Fireworks ‘War’ Between Opposing Churches Lights Up The Sky

Churches are usually sacred, holy places, which most societies treat with the utmost respect – firing projectiles at them is not a good idea and will likely lead to consequences in this life and the next. The annual Rouketopolemos or ‘rocket war’ festival, in the sleepy Greek village of Chios, on the island of Vrontados, provides the exception to this rule, when rival church congregations fire more than 50,000 fireworks at the opposing church.

The long-standing tradition dates back to 1889 when the Ottoman empire banned worshipers from celebrating the resurrection of Jesus Christ. Fortunately, the crafty islanders had a solution, staging a fake war with cannons and fireworks, to distract their Ottoman overlords and allow both congregations to celebrate Easter in peace.  It has taken place every Easter Sunday ever since – save for a brief ceasefire in 2016, due to health and safety concerns and lawsuits.

The aim is to hit the bell tower of the opposing church, which clearly can’t have happened that often given the number of rockets fired and the excellent condition of both bell towers. However, it is definitely a mesmerizingly beautiful sight, as the islanders turn Chios into a warzone and thousands of fireworks illuminate the night sky.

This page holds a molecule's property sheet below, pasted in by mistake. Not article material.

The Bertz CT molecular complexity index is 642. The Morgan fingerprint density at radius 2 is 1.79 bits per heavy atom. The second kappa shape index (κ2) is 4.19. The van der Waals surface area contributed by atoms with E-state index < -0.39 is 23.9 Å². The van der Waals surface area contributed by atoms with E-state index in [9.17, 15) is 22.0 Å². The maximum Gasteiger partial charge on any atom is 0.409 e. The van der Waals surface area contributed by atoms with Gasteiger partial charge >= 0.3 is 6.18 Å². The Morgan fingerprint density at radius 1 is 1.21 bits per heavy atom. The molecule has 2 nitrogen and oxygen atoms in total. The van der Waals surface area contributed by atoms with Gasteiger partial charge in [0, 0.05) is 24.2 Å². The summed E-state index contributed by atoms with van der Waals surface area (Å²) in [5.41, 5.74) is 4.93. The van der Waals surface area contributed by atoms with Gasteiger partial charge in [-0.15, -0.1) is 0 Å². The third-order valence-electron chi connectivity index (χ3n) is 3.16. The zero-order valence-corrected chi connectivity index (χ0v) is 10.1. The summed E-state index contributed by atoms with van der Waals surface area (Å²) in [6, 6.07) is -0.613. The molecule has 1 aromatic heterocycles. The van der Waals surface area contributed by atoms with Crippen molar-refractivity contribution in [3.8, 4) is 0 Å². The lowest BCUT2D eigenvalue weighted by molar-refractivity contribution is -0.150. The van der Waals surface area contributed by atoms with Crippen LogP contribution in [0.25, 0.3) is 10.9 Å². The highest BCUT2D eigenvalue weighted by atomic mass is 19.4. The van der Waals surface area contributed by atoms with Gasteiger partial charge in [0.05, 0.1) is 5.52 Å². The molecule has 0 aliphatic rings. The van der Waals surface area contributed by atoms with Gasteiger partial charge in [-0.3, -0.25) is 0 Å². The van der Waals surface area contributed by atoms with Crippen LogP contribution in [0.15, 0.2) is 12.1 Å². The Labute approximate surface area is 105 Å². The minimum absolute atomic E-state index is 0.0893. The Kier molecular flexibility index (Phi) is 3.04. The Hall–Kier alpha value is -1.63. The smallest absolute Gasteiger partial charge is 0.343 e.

Most of the rockets are homemade and some villagers spend all year preparing them. As with everything in life, some take it more seriously than others – with some teams building 20ft high scaffolds to launch thousands of rockets off, and others just launching a few from the ground. A brief ceasefire is called at 23:30 to allow brave worshippers to enter each church, before it restarts again, while the parishioners take the Easter Mass.

The annual festival of Rouketopolemos, where congregations from two churches fire more than 50,000 fireworks at each other on Easter Sunday. It’s 125 years old and is undoubtedly one of the strangest Easter celebrations in the world.

At the end of Rouketopolemos, both sides attempt to count the number of hits on each bell to decide who has won. However, this is impossible – thus, they decide to call it a draw and agree to a rematch next year.

Fireworks \'War\' Between Opposing Churches Lights Up The Sky